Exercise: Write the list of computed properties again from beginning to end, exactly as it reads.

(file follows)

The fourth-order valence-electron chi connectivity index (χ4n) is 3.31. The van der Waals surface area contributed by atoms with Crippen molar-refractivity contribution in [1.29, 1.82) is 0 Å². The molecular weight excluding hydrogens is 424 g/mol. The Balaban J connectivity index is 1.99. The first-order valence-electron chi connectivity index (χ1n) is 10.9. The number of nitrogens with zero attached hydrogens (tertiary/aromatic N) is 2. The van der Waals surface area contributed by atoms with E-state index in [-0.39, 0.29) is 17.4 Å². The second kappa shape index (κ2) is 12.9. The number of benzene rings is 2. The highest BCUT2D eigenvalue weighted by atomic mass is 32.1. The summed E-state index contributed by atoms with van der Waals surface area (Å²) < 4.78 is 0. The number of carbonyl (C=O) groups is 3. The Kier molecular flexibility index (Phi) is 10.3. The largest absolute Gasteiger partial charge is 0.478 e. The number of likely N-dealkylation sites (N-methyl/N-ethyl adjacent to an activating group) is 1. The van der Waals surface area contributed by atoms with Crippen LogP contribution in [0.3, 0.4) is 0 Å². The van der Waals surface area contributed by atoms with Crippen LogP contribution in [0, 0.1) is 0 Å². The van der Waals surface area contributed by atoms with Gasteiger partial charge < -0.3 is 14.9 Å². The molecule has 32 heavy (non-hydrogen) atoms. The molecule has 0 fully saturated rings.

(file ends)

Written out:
The fourth-order valence-electron chi connectivity index (χ4n) is 3.31. The van der Waals surface area contributed by atoms with Crippen molar-refractivity contribution in [1.29, 1.82) is 0 Å². The molecular weight excluding hydrogens is 424 g/mol. The Balaban J connectivity index is 1.99. The first-order valence-electron chi connectivity index (χ1n) is 10.9. The number of nitrogens with zero attached hydrogens (tertiary/aromatic N) is 2. The van der Waals surface area contributed by atoms with E-state index in [-0.39, 0.29) is 17.4 Å². The second kappa shape index (κ2) is 12.9. The number of benzene rings is 2. The highest BCUT2D eigenvalue weighted by atomic mass is 32.1. The summed E-state index contributed by atoms with van der Waals surface area (Å²) < 4.78 is 0. The number of carbonyl (C=O) groups is 3. The Kier molecular flexibility index (Phi) is 10.3. The largest absolute Gasteiger partial charge is 0.478 e. The number of likely N-dealkylation sites (N-methyl/N-ethyl adjacent to an activating group) is 1. The van der Waals surface area contributed by atoms with Crippen LogP contribution in [0.3, 0.4) is 0 Å². The van der Waals surface area contributed by atoms with Crippen LogP contribution in [0, 0.1) is 0 Å². The van der Waals surface area contributed by atoms with Gasteiger partial charge < -0.3 is 14.9 Å². The molecule has 32 heavy (non-hydrogen) atoms. The molecule has 0 fully saturated rings.